Last week, I introduced Section 892 regulations, which address the taxation of U.S. income earned by foreign governments. In a nutshell, Section 892 exempts foreign governments’ income from investing in U.S. stock, bonds and certain financial instruments; other types of income are not exempt.


To prevent unwary governmentally controlled entities who inadvertently conducted a small amount of commercial activities from losing Section 892 exemption, the proposed regulations allow a government controlled entity to continue to claim Section 892 benefits, as long as:

  1. the commercial activities are not more than a reasonable failure on the part of the entity and
  2. the entity takes prompt action to discontinue and record the commercial activities.

To satisfy the reasonableness test, the proposed regulations require the assets used in the commercial activity do not exceed 5% of the value of the entity’s worldwide assets, and the income from such activity does not exceed 5% of its gross income. In addition, the entity must implement adequate policy and procedure to monitor its worldwide activities. The income from the commercial activities is not exempted under Section 892.

Commercial Activities Exceptions

 For the purpose of Section 892, if a government controlled entity engages in any commercial activity anywhere in the world, the entity loses Section 892 benefits. The existing regulations enumerated a number of exceptions. For example, passive investing and trading under certain circumstances are not considered commercial activities. The proposed regulations further expand the commercial activity exceptions. For example, the proposed regulations eliminate the requirement that financial instruments must be held in the execution of governmental financial or monetary policy.

The IRS did not explain the reason for such a restriction on financial instruments in the existing regulations. In fact, investment in stocks, bonds and other securities is not subject to similar restrictions. Investing in financial instruments, which includes forward, futures, option contracts, and swap agreements, should be no more commercially active than investing in stocks and bonds. As such, the proposed regulations eliminate such restrictions on financial instruments. So, under the new regulations, investing and trading financial investments will not be considered a commercial activity, regardless where such financial instruments are held.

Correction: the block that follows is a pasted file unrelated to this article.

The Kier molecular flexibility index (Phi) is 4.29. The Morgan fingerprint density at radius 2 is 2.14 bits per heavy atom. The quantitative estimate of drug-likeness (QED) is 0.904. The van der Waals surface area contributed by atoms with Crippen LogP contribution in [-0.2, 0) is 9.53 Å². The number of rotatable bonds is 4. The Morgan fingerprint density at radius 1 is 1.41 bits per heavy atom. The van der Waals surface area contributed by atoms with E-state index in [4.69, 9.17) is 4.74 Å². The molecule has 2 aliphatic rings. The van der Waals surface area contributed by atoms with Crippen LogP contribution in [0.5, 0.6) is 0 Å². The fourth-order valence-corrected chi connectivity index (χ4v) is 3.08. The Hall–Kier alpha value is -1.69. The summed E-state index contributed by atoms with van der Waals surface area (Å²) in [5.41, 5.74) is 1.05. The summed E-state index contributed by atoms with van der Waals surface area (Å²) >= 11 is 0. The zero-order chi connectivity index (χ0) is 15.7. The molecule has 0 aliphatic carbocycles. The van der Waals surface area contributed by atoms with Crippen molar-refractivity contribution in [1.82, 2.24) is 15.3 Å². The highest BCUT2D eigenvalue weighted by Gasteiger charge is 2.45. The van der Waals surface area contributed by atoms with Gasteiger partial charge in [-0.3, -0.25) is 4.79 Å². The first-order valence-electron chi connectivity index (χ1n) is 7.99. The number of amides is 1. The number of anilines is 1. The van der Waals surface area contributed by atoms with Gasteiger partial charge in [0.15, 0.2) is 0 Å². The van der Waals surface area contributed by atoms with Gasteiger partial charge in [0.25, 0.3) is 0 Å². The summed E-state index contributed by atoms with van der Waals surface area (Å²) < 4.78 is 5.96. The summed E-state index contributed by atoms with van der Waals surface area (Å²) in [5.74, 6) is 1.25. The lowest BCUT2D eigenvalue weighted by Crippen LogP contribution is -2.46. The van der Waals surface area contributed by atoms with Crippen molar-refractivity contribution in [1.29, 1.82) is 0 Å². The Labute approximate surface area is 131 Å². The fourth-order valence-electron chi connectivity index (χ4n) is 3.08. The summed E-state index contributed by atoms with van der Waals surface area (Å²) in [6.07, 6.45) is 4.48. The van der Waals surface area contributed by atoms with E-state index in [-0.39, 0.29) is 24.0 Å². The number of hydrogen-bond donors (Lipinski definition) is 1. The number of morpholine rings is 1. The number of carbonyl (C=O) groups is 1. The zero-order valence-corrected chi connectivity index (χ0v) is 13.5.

Furthermore, the proposed regulations clarify that the mere disposition of a U.S. real property interest does not constitute commercial activity.  Under Section 897(a)(1), a non U.S. person must treat gain or loss from disposition of any U.S. real property as if the gain was effectively connected with a U.S. trade or business, and is taxed at regular rates.  Normally, a U.S. trade or business would rise to the level of commercial activities. The proposed regulations explicitly reverse this rule, and state that mere disposition of passive investment in U.S. real property interest will not give rise to commercial activities.  However, gain from the disposition of any U.S. real property is not exempted under Section 892.

Partnership Attribution Rule

Under existing Section 892 regulations, commercial activities of a partnership are attributable to both general partners and limited partners.  So if a government controlled entity is a limited partner in a partnership that conducts any commercial activities anywhere in the world, the controlled entity will be disqualified from all Section 892 benefits.  This is true even if that entity does not have any management rights or powers, never participates in the partnership’s actual operation, and otherwise never engages in any commercial activities. As a result, the partnership attribution rule discourages foreign governments investing in partnerships, even as a limited partner.

The new proposed regulations provide an exception to the attribution rule for limited partners.  Commercial activities of a partnership will not be attributable to a limited partner if the limited partner does not have rights or powers to participate in the management and conduct of the partnership’s business at any time during a taxable year, except for consent rights in the case of extraordinary events, such as admission of new partners and the dissolution of a partnership.  However, even a partnership’s commercial activities will not be attributable to a limited partner, and the limited partner’s share of the partnership income derived from commercial activities will not be exempted under Section 892.

Foreign government investment, especially through Sovereign Wealth Funds, provides important sources of capital for economic growth in the U.S. By expanding the exceptions to the “commercial activities prohibition”, the proposed regulations will encourage foreign government’s capital inflow without creating an unfair advantage for government entities competing with private industries in active business.


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